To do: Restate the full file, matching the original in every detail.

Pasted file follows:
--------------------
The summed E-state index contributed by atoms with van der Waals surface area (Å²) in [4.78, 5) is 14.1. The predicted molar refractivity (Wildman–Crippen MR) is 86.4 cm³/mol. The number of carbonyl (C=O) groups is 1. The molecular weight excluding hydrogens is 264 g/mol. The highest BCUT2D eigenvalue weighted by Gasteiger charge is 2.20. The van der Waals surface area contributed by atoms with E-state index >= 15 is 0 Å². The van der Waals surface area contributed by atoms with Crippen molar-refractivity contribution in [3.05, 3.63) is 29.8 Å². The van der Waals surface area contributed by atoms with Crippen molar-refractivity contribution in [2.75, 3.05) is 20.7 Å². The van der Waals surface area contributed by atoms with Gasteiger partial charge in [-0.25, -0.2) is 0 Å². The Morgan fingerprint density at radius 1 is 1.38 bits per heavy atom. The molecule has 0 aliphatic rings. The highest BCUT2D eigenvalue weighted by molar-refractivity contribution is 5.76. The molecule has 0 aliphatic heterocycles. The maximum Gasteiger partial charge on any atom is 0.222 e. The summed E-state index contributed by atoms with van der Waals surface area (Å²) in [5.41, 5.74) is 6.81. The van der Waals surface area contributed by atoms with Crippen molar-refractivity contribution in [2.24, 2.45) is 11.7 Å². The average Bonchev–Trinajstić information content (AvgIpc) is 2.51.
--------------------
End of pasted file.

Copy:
The summed E-state index contributed by atoms with van der Waals surface area (Å²) in [4.78, 5) is 14.1. The predicted molar refractivity (Wildman–Crippen MR) is 86.4 cm³/mol. The number of carbonyl (C=O) groups is 1. The molecular weight excluding hydrogens is 264 g/mol. The highest BCUT2D eigenvalue weighted by Gasteiger charge is 2.20. The van der Waals surface area contributed by atoms with E-state index >= 15 is 0 Å². The van der Waals surface area contributed by atoms with Crippen molar-refractivity contribution in [3.05, 3.63) is 29.8 Å². The van der Waals surface area contributed by atoms with Crippen molar-refractivity contribution in [2.75, 3.05) is 20.7 Å². The van der Waals surface area contributed by atoms with Gasteiger partial charge in [-0.25, -0.2) is 0 Å². The Morgan fingerprint density at radius 1 is 1.38 bits per heavy atom. The molecule has 0 aliphatic rings. The highest BCUT2D eigenvalue weighted by molar-refractivity contribution is 5.76. The molecule has 0 aliphatic heterocycles. The maximum Gasteiger partial charge on any atom is 0.222 e. The summed E-state index contributed by atoms with van der Waals surface area (Å²) in [5.41, 5.74) is 6.81. The van der Waals surface area contributed by atoms with Crippen molar-refractivity contribution in [2.24, 2.45) is 11.7 Å². The average Bonchev–Trinajstić information content (AvgIpc) is 2.51.